Fraud With a Valid Credit Card
Here's an example of how credit-card fraud can cause a loss. The names have been changed to protect the used-to-be innocent. The buyer, Mr. Slick in New York, sees Mr. Sellwell's new computer in an eBay auction ad. He contacts Mr. Sellwell in Los Angeles by e-mail to order 12 new computers to be shipped to an address in Pakistan. He gives a credit-card number. Mr. Sellwell, being no dummy, gets a phone number and calls Mr. Slick to verify the order. Mr. Slick verifies the order on the phone. Mr. Sellwell ships the computers. A month later the bank notifies Mr. Sellwell that Mr. Slick has charged back the purchase, claiming he never ordered any computers.
Mr. Sellwell calls Mr. Slick to find out what's going on. Mr. Slick denies ever making the order. (Yes, it's the same person on the phone.) Mr. Slick's e-mail address is now defunct. Mr. Sellwell reports this to the bank, which refuses to do anything about it. Mr. Sellwell then reports it to the attorney general in New York state and is told the case can't be won in criminal court. It's just Mr. Sellwell's word against Mr. Slick's word. So, the attorney general won't even investigate the case. Mr. Sellwell has no recourse through eBay, because the transaction took place outside of eBay. Mr. Sellwell has just taken a loss equal to the cost of 12 computers.
This true story illustrates two points. First, sellers can be the victims of eBay fraud. Second, don't ship to an address different from the one given for the credit card.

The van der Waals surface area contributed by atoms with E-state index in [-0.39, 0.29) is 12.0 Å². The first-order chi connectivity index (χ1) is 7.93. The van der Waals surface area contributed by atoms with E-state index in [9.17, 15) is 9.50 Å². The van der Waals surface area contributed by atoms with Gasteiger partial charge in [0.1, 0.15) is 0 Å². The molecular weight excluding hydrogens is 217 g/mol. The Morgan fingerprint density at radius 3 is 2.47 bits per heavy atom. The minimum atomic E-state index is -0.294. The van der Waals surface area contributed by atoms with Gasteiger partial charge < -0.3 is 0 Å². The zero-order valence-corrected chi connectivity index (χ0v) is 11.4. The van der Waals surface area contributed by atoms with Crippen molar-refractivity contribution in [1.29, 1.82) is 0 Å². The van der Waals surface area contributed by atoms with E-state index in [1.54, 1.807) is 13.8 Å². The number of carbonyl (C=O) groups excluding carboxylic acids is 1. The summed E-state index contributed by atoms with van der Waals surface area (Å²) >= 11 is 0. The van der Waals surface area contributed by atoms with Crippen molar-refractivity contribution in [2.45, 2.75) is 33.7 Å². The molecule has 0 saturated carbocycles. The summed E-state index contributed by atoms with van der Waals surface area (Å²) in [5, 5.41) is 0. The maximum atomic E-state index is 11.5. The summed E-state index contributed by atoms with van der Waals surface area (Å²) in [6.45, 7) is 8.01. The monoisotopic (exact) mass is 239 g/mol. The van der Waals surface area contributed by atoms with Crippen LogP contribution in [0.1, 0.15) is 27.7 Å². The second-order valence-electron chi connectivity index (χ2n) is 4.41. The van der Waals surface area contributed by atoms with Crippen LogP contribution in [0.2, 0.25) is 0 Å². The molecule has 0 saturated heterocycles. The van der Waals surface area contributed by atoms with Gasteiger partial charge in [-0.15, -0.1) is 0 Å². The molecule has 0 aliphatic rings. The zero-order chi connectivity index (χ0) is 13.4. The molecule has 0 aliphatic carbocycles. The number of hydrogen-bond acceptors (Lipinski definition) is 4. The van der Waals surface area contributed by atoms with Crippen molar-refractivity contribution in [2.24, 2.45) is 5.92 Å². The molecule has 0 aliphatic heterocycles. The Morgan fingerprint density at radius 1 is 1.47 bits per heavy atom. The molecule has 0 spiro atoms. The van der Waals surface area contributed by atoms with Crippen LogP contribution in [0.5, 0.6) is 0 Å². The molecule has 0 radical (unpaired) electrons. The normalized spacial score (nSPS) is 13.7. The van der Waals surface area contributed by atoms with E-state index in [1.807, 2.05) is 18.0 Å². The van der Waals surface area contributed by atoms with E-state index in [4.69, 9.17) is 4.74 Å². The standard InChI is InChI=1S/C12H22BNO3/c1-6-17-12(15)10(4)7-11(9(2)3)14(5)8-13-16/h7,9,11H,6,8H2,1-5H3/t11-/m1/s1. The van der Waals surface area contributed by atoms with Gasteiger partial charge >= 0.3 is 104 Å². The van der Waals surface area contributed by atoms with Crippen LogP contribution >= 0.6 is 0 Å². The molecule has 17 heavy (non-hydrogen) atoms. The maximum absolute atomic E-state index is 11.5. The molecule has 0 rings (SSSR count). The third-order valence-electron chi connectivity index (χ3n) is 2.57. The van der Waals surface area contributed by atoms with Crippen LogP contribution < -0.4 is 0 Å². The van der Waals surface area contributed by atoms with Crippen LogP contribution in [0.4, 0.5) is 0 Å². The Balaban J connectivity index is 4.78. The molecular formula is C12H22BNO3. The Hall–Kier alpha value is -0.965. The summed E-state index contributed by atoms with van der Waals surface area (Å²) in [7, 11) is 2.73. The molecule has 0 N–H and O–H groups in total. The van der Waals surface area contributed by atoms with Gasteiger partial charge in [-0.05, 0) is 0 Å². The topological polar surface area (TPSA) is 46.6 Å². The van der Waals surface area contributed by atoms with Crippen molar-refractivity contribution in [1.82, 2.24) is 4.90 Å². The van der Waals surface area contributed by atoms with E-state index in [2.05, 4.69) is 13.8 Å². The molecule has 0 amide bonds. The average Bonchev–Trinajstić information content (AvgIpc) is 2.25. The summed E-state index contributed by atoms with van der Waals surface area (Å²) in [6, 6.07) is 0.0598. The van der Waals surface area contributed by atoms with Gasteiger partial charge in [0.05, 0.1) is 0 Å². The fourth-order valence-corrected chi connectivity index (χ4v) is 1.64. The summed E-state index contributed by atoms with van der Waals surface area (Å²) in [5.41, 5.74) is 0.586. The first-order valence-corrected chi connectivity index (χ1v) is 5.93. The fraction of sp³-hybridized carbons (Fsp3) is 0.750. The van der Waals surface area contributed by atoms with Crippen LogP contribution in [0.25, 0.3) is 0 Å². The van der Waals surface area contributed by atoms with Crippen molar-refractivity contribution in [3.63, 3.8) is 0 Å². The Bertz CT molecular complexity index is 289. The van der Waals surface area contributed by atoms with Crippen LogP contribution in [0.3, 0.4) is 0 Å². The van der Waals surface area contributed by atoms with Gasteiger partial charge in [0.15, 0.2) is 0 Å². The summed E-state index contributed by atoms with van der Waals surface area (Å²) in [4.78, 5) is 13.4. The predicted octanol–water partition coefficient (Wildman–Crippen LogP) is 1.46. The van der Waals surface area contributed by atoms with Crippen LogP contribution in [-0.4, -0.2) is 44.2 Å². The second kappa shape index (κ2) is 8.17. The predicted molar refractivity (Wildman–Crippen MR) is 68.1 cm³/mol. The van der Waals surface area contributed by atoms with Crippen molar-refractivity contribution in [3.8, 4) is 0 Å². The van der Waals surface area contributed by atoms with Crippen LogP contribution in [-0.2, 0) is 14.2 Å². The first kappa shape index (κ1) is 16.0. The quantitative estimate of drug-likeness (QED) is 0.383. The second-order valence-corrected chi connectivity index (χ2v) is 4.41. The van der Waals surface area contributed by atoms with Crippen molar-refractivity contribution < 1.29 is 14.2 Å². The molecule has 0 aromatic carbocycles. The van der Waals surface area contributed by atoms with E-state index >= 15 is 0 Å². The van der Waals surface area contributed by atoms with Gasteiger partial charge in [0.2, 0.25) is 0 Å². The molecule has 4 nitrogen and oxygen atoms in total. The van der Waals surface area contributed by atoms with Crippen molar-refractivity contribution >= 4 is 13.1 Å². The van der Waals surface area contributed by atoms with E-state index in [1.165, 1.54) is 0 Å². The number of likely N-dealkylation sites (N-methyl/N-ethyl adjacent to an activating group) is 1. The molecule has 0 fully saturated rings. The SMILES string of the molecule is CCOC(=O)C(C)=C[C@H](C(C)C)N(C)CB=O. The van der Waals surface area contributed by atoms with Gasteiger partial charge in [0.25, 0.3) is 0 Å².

International fraud is so prevalent that few sellers will sell to those outside the U.S., at least in regard to the use of credit cards for payment. Although you might have some workable remedy inside the U.S., as a practical matter, you have none outside. If you don't receive a payment before you ship, you're taking a substantial risk of loss.
Transactions using PayPal.com, an eBay company that lets anyone with an e-mail address send and receive payments online, are an exception. The site verifies its credit-card holders and also allows members to use bank accounts.
Follow this advice and you'll avoid selling to fraudulent buyers. While it's possible some transactions will still go afoul, sales to honest buyers will likely far outweigh any losses.